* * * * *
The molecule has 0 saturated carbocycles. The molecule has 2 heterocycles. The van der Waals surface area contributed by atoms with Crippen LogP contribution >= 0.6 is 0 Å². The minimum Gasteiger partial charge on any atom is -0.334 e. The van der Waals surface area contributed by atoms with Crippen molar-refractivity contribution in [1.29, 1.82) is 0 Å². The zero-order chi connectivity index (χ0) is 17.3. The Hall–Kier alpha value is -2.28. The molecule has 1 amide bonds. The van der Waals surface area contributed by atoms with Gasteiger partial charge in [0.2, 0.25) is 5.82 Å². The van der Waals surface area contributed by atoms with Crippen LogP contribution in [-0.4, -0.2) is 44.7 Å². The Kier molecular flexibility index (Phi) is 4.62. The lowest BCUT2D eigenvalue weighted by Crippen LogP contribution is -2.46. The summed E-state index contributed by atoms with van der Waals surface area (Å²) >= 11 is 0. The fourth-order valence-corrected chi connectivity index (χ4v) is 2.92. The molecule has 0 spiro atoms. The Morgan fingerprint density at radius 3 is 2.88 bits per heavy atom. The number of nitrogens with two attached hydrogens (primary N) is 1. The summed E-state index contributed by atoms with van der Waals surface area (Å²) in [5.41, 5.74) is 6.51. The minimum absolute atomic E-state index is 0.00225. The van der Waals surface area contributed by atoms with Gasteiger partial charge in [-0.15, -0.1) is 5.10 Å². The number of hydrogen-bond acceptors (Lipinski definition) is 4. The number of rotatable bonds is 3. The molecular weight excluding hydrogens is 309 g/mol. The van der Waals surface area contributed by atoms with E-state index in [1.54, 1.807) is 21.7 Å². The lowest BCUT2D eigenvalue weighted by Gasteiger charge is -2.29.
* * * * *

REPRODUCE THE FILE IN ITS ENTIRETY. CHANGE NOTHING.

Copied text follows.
The molecule has 0 saturated carbocycles. The molecule has 2 heterocycles. The van der Waals surface area contributed by atoms with Crippen LogP contribution >= 0.6 is 0 Å². The minimum Gasteiger partial charge on any atom is -0.334 e. The van der Waals surface area contributed by atoms with Crippen molar-refractivity contribution in [1.29, 1.82) is 0 Å². The zero-order chi connectivity index (χ0) is 17.3. The Hall–Kier alpha value is -2.28. The molecule has 1 amide bonds. The van der Waals surface area contributed by atoms with Gasteiger partial charge in [0.2, 0.25) is 5.82 Å². The van der Waals surface area contributed by atoms with Crippen LogP contribution in [-0.4, -0.2) is 44.7 Å². The Kier molecular flexibility index (Phi) is 4.62. The lowest BCUT2D eigenvalue weighted by Crippen LogP contribution is -2.46. The summed E-state index contributed by atoms with van der Waals surface area (Å²) >= 11 is 0. The fourth-order valence-corrected chi connectivity index (χ4v) is 2.92. The molecule has 0 spiro atoms. The Morgan fingerprint density at radius 3 is 2.88 bits per heavy atom. The number of nitrogens with two attached hydrogens (primary N) is 1. The summed E-state index contributed by atoms with van der Waals surface area (Å²) in [5.41, 5.74) is 6.51. The minimum absolute atomic E-state index is 0.00225. The van der Waals surface area contributed by atoms with Gasteiger partial charge in [-0.15, -0.1) is 5.10 Å². The number of hydrogen-bond acceptors (Lipinski definition) is 4. The number of rotatable bonds is 3. The molecular weight excluding hydrogens is 309 g/mol. The van der Waals surface area contributed by atoms with E-state index in [1.54, 1.807) is 21.7 Å². The lowest BCUT2D eigenvalue weighted by Gasteiger charge is -2.29.